If you have a friend or family member with hearing loss, you’re probably well acquainted with having to repeat yourself or raise your voice during conversations.
Hearing loss is a natural part of ageing, but at times it can be frustrating for those living with the condition and the people around them.
With nearly 300,000 Baby Boomers now caring for elderly parents, the issue has become a part of daily life for thousands of Australians.
Depending on the level of hearing loss, you may find that snippets of conversation get lost or you have to repeat yourself to be heard.
Despite the fact that everyone experiences hearing loss with age, it can be a sore point for some people who perhaps feel embarrassed they can’t keep up with conversation like they used to.
Others may be too stubborn to seek help through a hearing test or hearing device and some just need a little help along the way.
Rather than shouting or emphasising your mouth movements to get your point across to someone with hearing loss, there are ways to work around the issue and make it easier on both parties.
Understanding a conversation from beginning to end can be a challenge for someone with hearing loss, especially if they’ve missed the first few words you’re saying. This issue is often amplified in group situations where multiple people are talking at once. To combat this issue, Australian Hearing suggests addressing the person by name when you begin speaking so they can prepare themselves to pay closer attention to what you’re saying.
Chewing with your mouth open is never polite, but doing so in front of someone with hearing loss can cause more issues than an argument over table manners. Many people with hearing loss rely on some form of lip reading to help them catch everything being said and obscuring your mouth with your hand, or distorting it by chewing while talking, makes this more difficult.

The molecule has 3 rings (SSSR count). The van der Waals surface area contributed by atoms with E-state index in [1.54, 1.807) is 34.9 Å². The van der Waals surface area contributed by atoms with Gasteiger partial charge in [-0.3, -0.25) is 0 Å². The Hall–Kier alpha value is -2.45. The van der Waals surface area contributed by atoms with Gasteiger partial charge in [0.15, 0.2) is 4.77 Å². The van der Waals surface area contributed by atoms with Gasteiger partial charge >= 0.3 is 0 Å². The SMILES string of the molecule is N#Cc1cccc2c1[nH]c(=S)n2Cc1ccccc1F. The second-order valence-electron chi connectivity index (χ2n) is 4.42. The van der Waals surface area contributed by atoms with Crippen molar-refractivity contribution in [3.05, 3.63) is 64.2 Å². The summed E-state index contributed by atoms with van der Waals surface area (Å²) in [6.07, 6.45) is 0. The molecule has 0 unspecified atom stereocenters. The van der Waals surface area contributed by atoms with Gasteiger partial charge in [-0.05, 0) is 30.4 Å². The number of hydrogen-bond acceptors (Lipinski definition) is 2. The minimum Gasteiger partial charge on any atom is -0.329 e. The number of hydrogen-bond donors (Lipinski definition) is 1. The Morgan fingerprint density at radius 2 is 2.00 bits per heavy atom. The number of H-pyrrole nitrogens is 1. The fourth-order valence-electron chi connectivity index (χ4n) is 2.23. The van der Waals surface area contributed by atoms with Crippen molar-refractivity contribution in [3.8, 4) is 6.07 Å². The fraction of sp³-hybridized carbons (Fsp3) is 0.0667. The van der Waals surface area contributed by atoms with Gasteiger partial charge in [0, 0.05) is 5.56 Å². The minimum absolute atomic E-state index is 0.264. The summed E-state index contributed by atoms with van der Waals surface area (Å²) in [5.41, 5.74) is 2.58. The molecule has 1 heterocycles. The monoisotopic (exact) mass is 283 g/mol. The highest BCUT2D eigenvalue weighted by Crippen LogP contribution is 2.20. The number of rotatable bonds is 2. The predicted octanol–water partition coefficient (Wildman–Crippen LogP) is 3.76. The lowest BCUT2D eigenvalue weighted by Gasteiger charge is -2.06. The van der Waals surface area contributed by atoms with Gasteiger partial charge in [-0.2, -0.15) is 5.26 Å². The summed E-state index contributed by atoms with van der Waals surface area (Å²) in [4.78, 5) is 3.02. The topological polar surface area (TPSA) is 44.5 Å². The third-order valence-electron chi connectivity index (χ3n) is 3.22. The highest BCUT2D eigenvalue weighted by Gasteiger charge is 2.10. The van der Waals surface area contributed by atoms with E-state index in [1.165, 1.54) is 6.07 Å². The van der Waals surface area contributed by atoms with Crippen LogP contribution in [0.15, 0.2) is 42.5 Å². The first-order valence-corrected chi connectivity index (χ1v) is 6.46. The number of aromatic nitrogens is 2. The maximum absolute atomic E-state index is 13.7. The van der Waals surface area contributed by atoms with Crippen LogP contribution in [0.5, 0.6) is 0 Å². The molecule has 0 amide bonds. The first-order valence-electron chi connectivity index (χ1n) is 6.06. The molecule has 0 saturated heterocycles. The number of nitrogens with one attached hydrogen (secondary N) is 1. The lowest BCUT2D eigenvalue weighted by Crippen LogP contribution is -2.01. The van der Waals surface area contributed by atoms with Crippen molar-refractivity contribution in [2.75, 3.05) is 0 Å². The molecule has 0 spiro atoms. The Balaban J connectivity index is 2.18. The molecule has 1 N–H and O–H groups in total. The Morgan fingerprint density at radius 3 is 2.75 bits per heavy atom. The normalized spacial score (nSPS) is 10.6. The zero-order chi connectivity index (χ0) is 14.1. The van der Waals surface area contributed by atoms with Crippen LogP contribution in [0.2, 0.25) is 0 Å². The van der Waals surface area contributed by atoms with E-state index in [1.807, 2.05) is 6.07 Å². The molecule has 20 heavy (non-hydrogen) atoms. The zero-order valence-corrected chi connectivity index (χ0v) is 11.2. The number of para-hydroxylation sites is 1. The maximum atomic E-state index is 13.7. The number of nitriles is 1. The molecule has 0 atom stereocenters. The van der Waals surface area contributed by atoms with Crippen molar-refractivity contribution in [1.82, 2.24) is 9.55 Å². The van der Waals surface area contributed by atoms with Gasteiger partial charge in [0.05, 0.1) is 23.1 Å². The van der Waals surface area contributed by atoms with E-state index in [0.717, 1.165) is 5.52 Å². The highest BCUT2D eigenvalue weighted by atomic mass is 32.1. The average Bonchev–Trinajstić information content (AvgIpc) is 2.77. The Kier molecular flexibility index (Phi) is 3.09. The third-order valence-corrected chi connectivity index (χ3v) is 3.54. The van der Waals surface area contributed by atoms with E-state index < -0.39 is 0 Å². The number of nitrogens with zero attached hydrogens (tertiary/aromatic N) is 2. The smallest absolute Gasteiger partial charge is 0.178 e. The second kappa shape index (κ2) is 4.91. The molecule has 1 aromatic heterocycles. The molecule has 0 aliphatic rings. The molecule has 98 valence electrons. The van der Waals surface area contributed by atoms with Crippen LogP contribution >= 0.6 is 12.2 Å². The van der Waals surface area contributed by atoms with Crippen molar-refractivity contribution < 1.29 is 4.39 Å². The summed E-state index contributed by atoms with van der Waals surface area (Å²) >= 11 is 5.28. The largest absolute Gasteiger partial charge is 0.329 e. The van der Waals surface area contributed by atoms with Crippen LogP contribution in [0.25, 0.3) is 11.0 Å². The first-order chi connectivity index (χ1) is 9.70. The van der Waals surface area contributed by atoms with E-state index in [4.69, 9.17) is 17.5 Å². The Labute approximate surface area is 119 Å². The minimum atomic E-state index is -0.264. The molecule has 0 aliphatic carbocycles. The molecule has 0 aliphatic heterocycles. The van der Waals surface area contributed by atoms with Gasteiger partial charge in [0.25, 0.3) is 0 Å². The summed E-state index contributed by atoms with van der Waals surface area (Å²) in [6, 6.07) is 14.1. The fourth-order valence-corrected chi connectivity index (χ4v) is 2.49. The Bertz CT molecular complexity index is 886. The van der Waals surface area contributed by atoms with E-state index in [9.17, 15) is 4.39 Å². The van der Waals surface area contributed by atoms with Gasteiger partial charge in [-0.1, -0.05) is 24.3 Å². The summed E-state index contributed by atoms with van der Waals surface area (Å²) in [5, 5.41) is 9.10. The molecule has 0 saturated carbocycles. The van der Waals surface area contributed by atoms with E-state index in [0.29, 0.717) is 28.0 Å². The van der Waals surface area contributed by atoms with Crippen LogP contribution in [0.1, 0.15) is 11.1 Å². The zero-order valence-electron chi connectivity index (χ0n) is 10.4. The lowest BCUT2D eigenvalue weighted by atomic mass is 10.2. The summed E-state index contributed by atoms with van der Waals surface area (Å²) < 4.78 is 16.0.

If you’re talking to someone with severe hearing loss, etiquette decries you don’t shout or over-emphasise your mouth movements to try to help them understand you. This can be embarrassing for the person and make it more difficult for them to decipher what you’re saying.
If someone doesn’t catch what you are saying the first time around, rephrase your words rather than repeating yourself. Australian Hearing suggests simplifying your wording and cutting superfluous words that could make it more difficult for someone to understand you. For example, a phrase, such as, “You’ll find the biscuits in the container above the sink” could be shortened to “The biscuits are above the sink”.
It’s important for those with hearing loss to still be able to participate in fulfilling and lengthly conversations, but this can sometimes be difficult. If you’re speaking with someone who finds it difficult to hear every part of the conversation, cut down on waffle and stick to the essentials instead. While you don’t want to skip all the juicy details in a story, simplifying your language will make it easier for them to keep up and catch every word.
Feeling lost or confused is hard enough at any point, but the feelings can be amplified when you have hearing loss. Many people feel stressed or embarrassed when they realise they have misheard instructions and may be reluctant to ask for the information again. If you’re communicating important instructions to an elderly relative or friend, ask them to repeat the key points back to you, or better yet, make their life a little easier and write them down instead.